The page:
Before the 2010/11 earthquakes, Rutherford’s Den was popular with locals, tourists and the schools that participated in its curriculum-linked education programme and te popular education sessions are now once again being offered on-site at the Arts Centre. Bookings and further information can be found on www.rutherfordsden.org.nz

Rutherford’s Den is located in the Arts Centre’s historic Clock Tower building at 2 Worcester Boulevard, adjacent to the Great Hall.

For more than a century, the Arts Centre site was home to Canterbury College and from 1890 one of its students was Rutherford. He was a regular Kiwi who became known as the father of nuclear physics and in 1908 he was awarded the Nobel Prize in Chemistry.

 

 

 

Gratitude for all my travel

“I never travel without my diary. One should always have something sensational to read in the train.”Oscar Wilde, The Importance of Being Earnest

I feel the same way about my photographs.  I’m never bored as going through them  I get to travel the world yet again and for that, I’m really grateful.

I feel sorry for those, in these times of the Covid -19 pandemic, who have saved and planned for years and who have had their one big dream travel trip cancelled – mostly with their money down the drain.  I too have had trips cancelled, but at least I’ve had years of travelling the world, mostly solo, and have accumulated numerous memories.  My photos are merely prompts – I even have a box of photos for friends and family, or dementia ward staff, to use to prompt me.  Just a little forward planning for something I don’t think will happen is luckily for me, there has been little cognitive degeneration and my family.  Here’s hoping that continues.

I look at my walls and my living area and see photos of, the salt plains of India, a Buddha in a tree trunk rubbish bin, sunrise over a river in central India, a promiscuous monkey at a national park in Malaysian Borneo, and finally, post 2010/11 quakes in Christchurch, a huge bronze bull on top of a bronze grand piano.  The stories behind each of these photos, like Oscar’s diary, give me sensational memories.

Here are some more photos, each which have a story behind them, and right now, in fact, especially now – in lockdown, I can write a story in my mind as I wandered down my memory lane of travels.  I’m grateful for the life I’ve had, the places I’ve been, the people I’ve met, the things I’ve seen, and all my memories.

Canterbury Plains New Zealand
one of my favourite animals
fun in the media’s mosh-pit #rwmf #Kutching
Taj Mahal – misty morning view from the river
Ahmedabad, Gujarat
a musician plays while we plant mangroves. Sarawak, ‘greening the festival’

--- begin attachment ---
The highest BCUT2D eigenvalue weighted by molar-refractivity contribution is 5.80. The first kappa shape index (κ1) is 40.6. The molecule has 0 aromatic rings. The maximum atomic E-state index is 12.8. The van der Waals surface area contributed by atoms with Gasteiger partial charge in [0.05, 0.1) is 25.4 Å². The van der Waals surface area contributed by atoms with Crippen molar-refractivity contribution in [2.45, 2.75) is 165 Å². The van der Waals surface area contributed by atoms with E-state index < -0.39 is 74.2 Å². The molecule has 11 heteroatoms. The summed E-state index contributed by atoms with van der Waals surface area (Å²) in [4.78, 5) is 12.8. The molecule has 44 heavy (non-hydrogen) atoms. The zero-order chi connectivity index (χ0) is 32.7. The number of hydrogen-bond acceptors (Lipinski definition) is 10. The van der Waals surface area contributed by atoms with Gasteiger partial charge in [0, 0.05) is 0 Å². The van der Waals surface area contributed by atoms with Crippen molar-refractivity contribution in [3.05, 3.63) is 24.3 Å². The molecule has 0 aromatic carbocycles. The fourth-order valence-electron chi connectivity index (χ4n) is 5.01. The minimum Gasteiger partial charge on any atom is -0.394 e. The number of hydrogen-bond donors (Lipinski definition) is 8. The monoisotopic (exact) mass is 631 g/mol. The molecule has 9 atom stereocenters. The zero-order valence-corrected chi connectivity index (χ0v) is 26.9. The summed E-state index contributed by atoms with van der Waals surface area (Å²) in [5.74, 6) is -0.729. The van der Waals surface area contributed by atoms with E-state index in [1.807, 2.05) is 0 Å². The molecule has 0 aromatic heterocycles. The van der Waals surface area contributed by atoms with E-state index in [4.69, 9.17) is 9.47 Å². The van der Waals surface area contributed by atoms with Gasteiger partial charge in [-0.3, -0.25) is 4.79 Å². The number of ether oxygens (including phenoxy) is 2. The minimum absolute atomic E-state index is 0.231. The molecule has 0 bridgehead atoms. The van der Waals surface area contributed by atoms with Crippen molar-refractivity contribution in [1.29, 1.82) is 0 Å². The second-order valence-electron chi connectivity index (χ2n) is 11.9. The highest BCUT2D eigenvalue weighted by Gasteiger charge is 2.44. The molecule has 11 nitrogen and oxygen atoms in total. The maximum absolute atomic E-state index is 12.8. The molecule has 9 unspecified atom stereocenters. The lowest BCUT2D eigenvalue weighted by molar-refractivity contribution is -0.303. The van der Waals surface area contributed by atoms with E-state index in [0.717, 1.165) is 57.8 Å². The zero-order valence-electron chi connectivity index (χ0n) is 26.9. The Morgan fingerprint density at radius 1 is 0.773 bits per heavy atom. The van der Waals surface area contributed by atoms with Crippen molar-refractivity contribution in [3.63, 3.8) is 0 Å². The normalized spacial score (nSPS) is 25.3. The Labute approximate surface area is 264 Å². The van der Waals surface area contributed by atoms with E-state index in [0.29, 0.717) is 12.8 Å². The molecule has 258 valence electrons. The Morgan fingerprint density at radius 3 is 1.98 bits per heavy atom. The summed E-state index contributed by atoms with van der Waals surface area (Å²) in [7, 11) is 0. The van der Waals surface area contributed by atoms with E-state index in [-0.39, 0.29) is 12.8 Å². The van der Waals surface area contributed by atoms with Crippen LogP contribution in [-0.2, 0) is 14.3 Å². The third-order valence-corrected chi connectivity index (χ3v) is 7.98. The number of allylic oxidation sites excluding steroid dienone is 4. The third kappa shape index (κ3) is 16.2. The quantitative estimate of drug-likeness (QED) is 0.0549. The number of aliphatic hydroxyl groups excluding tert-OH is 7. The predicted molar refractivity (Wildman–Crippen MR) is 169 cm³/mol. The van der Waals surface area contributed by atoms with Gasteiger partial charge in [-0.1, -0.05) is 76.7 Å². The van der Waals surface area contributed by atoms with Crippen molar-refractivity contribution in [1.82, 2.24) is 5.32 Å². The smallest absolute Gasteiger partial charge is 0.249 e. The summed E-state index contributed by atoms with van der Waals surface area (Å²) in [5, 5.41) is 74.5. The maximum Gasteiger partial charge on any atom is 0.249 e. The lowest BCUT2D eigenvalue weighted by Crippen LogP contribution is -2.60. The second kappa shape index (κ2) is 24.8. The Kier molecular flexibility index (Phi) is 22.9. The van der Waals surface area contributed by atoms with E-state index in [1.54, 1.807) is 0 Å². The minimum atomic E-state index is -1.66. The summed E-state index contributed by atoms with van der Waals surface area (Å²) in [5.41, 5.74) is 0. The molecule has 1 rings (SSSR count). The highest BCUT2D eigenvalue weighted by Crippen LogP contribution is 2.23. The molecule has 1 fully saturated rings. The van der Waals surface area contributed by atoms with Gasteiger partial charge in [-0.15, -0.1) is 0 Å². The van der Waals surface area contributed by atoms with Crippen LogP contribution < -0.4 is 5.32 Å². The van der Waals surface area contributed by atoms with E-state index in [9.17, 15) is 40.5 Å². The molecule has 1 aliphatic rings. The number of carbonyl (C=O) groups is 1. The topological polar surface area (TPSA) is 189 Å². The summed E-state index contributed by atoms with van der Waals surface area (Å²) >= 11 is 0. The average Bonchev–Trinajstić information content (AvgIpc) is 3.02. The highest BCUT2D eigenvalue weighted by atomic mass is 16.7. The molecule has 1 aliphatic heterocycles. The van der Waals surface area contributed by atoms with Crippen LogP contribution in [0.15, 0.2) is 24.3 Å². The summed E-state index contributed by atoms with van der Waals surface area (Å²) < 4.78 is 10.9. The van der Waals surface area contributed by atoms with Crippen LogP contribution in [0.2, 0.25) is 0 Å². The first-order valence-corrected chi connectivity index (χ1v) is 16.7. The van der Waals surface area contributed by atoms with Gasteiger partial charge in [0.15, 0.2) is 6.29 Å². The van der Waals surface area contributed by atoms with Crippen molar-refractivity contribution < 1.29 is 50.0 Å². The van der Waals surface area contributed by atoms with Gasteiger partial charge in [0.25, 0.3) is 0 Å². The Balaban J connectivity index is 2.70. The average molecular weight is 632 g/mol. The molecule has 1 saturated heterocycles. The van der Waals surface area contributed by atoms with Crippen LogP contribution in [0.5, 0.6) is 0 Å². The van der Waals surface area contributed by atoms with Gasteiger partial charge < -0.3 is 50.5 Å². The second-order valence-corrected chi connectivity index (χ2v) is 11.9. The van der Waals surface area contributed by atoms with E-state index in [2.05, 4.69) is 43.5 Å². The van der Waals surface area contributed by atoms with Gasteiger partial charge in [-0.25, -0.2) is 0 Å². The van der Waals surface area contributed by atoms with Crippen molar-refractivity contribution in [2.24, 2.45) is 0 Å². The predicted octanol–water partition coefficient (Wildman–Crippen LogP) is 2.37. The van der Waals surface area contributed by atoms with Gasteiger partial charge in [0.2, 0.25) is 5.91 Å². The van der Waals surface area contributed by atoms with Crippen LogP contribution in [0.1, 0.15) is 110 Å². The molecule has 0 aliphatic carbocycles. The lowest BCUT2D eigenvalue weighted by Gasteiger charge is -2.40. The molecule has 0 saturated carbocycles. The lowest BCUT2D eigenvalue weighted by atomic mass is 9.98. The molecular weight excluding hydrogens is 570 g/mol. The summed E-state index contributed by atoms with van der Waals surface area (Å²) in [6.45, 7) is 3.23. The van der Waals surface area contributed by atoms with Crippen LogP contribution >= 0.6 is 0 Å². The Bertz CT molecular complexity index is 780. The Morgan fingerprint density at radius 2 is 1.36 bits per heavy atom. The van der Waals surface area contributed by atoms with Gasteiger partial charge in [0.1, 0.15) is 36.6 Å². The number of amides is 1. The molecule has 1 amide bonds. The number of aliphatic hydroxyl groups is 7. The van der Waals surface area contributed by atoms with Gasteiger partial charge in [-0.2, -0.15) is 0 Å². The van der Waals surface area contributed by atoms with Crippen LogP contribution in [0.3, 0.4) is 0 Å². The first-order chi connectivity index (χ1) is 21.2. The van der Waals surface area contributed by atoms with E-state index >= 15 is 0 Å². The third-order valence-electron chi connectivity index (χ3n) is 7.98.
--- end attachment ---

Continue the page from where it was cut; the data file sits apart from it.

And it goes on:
main mosque, Oman

 

 

at one of Mumbai’s railway stations
it’s satisfying to plant mangroves
musician, annual Rainforest World Music Festival, Malaysian Borneo
I’m riding the rapids
young shags at Zealandia, Wellington New Zealand

the Taj and the buffalo
I’m part of the ceremony to turn men into monks on the day of the King of Thailand’s 70th birthday
minor traffic jam New Zealand
China

Canterbury, New Zealand

Post Covid-19 travel: when and where will you travel – or not!

When will you start travelling once we have COVID-19 under control or at least contained?  Check out the map below-the world is a huge place.

my office map 🙂

If you’re a kiwi you’ll soon be able to travel all over New Zealander again. What will be your destination, and will it be to visit friends and family or as a tourist or traveller?  What about a trans-Tasman bubble?  Will you go to Australia? (or NZ) 

Peacock Fountain, Christchurch Botanic Gardens
quintessential Australia – a sleepy koala

If you’re not resident in New Zealand, when and where, will you start travelling to?

birding in Florida perhaps?
Cycle trip in Thailand?
Off to the Moulin Rouge in Paris perchance?

My belief is that tourists will stay home for quite some time however, as always, solo travellers, nomads, and backpackers, in general, will be the first onboard planes heading to exotic destinations. Backpackers, of course, are a state of mind – it’s nothing to do with their luggage or the amount of money in their bank account. They are the explorers who want to learn new things, to meet new people, see new things and of course, taste new food!

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So what places are on your travel list my bucket list is so long that at my age I know I will not be able to tick many off

Unless of course, I meet a tall dark handsome stranger who is happy to fund my travels – I’m open to that!

Fancy a cruise on the Yantzee river – I did. Maybe post-covid-19?

The Yangtze is the lifeblood of China; a vital artery from the glaciers of the Tibetan Plateau to the spectacular East China Sea.  It weaves among fertile agricultural lands, through towering limestone gorges, past hidden villages and into the heart of great cities.

Today, 5th May 2020, I’d booked to fly out of Auckland, New Zealand, to cruise the Yangtze on this riverboat. I was going to ’. . . . step back in time in the historic Kuanzhai Alley of Chengdu, known for its traditional teahouses and vibrant outdoor dining scene; witness the landscape fly by on a high-speed rail experience, and then embark on a four-night cruise aboard the Century Sky or Century Glory river ship. Cruise along the Yangtze in comfort, admiring the ever-changing scenery from bustling cities to remote villages and hilltop pagodas. Visit Yichang, gateway to the Three Gorges; and stop in colourful Chongqing, known as the ‘Mountain City’. Relax on board, or take advantage of optional tours such as the Three Gorges Dam, Shibaozhai Pagoda, and an in-depth tour of Chongqing.

I do have a replacement voucher to do this trip in 2021 — I wonder if it will happen post-Covid-19?

I wonder if I will get to weave some Yangtze River notes I made– from China’s Water Crisis by Ma Jun 2004 pub: EastBridge.  [Originally published 1999 by China Environmental Sciences Publishing House] for an article or two. here are  a few